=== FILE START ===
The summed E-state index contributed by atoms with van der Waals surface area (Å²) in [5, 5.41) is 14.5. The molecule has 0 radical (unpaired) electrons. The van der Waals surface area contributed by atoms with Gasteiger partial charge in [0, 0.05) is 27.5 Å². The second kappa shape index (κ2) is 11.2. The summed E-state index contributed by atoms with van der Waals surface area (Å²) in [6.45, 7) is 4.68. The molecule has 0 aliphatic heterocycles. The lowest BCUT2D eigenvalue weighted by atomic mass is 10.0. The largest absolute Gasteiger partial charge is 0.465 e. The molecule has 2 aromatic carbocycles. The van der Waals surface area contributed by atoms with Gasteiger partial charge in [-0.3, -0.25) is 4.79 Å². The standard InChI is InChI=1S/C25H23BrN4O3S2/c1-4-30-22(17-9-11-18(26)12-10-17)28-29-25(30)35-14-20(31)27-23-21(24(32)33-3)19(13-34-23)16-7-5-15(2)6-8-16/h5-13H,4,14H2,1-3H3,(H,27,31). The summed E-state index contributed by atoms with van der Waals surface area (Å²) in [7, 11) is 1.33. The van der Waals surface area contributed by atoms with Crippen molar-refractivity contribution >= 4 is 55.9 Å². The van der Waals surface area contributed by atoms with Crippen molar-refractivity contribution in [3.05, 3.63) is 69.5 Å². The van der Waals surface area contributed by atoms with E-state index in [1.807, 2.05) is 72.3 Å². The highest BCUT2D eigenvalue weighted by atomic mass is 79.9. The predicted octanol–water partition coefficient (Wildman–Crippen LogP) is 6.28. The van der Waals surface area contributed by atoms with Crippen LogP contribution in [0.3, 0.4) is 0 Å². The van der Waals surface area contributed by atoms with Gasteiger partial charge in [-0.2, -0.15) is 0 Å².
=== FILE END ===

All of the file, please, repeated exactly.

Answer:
The summed E-state index contributed by atoms with van der Waals surface area (Å²) in [5, 5.41) is 14.5. The molecule has 0 radical (unpaired) electrons. The van der Waals surface area contributed by atoms with Gasteiger partial charge in [0, 0.05) is 27.5 Å². The second kappa shape index (κ2) is 11.2. The summed E-state index contributed by atoms with van der Waals surface area (Å²) in [6.45, 7) is 4.68. The molecule has 0 aliphatic heterocycles. The lowest BCUT2D eigenvalue weighted by atomic mass is 10.0. The largest absolute Gasteiger partial charge is 0.465 e. The molecule has 2 aromatic carbocycles. The van der Waals surface area contributed by atoms with Gasteiger partial charge in [-0.3, -0.25) is 4.79 Å². The standard InChI is InChI=1S/C25H23BrN4O3S2/c1-4-30-22(17-9-11-18(26)12-10-17)28-29-25(30)35-14-20(31)27-23-21(24(32)33-3)19(13-34-23)16-7-5-15(2)6-8-16/h5-13H,4,14H2,1-3H3,(H,27,31). The summed E-state index contributed by atoms with van der Waals surface area (Å²) in [7, 11) is 1.33. The van der Waals surface area contributed by atoms with Crippen molar-refractivity contribution >= 4 is 55.9 Å². The van der Waals surface area contributed by atoms with Crippen molar-refractivity contribution in [3.05, 3.63) is 69.5 Å². The van der Waals surface area contributed by atoms with E-state index in [1.807, 2.05) is 72.3 Å². The highest BCUT2D eigenvalue weighted by atomic mass is 79.9. The predicted octanol–water partition coefficient (Wildman–Crippen LogP) is 6.28. The van der Waals surface area contributed by atoms with Crippen LogP contribution in [0.3, 0.4) is 0 Å². The van der Waals surface area contributed by atoms with Gasteiger partial charge in [-0.2, -0.15) is 0 Å².